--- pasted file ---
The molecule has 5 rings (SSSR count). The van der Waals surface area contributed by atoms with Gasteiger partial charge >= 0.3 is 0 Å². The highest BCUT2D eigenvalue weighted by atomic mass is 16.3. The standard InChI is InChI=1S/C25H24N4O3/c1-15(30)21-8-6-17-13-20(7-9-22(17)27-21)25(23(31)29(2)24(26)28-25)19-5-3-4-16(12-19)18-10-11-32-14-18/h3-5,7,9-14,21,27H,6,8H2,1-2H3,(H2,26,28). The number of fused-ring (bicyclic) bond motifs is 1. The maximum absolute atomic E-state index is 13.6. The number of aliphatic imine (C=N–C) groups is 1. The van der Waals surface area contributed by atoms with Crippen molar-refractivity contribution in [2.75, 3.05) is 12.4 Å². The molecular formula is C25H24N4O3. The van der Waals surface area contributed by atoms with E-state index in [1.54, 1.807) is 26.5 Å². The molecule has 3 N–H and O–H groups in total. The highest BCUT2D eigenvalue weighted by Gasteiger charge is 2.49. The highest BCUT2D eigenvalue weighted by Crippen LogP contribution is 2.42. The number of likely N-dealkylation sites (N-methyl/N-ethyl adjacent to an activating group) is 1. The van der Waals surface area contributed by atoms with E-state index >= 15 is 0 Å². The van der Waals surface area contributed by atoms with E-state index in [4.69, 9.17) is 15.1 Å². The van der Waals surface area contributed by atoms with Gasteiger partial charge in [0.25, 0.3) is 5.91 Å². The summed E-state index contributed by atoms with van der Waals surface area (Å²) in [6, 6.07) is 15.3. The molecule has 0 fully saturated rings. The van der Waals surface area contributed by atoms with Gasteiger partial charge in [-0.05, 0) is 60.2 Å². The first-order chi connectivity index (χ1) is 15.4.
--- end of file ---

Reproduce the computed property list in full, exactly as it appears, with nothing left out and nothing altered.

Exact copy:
The molecule has 5 rings (SSSR count). The van der Waals surface area contributed by atoms with Gasteiger partial charge >= 0.3 is 0 Å². The highest BCUT2D eigenvalue weighted by atomic mass is 16.3. The standard InChI is InChI=1S/C25H24N4O3/c1-15(30)21-8-6-17-13-20(7-9-22(17)27-21)25(23(31)29(2)24(26)28-25)19-5-3-4-16(12-19)18-10-11-32-14-18/h3-5,7,9-14,21,27H,6,8H2,1-2H3,(H2,26,28). The number of fused-ring (bicyclic) bond motifs is 1. The maximum absolute atomic E-state index is 13.6. The number of aliphatic imine (C=N–C) groups is 1. The van der Waals surface area contributed by atoms with Crippen molar-refractivity contribution in [2.75, 3.05) is 12.4 Å². The molecular formula is C25H24N4O3. The van der Waals surface area contributed by atoms with E-state index in [1.54, 1.807) is 26.5 Å². The molecule has 3 N–H and O–H groups in total. The highest BCUT2D eigenvalue weighted by Gasteiger charge is 2.49. The highest BCUT2D eigenvalue weighted by Crippen LogP contribution is 2.42. The number of likely N-dealkylation sites (N-methyl/N-ethyl adjacent to an activating group) is 1. The van der Waals surface area contributed by atoms with E-state index >= 15 is 0 Å². The van der Waals surface area contributed by atoms with E-state index in [4.69, 9.17) is 15.1 Å². The van der Waals surface area contributed by atoms with Gasteiger partial charge in [0.25, 0.3) is 5.91 Å². The summed E-state index contributed by atoms with van der Waals surface area (Å²) in [6, 6.07) is 15.3. The molecule has 0 fully saturated rings. The van der Waals surface area contributed by atoms with Gasteiger partial charge in [-0.05, 0) is 60.2 Å². The first-order chi connectivity index (χ1) is 15.4.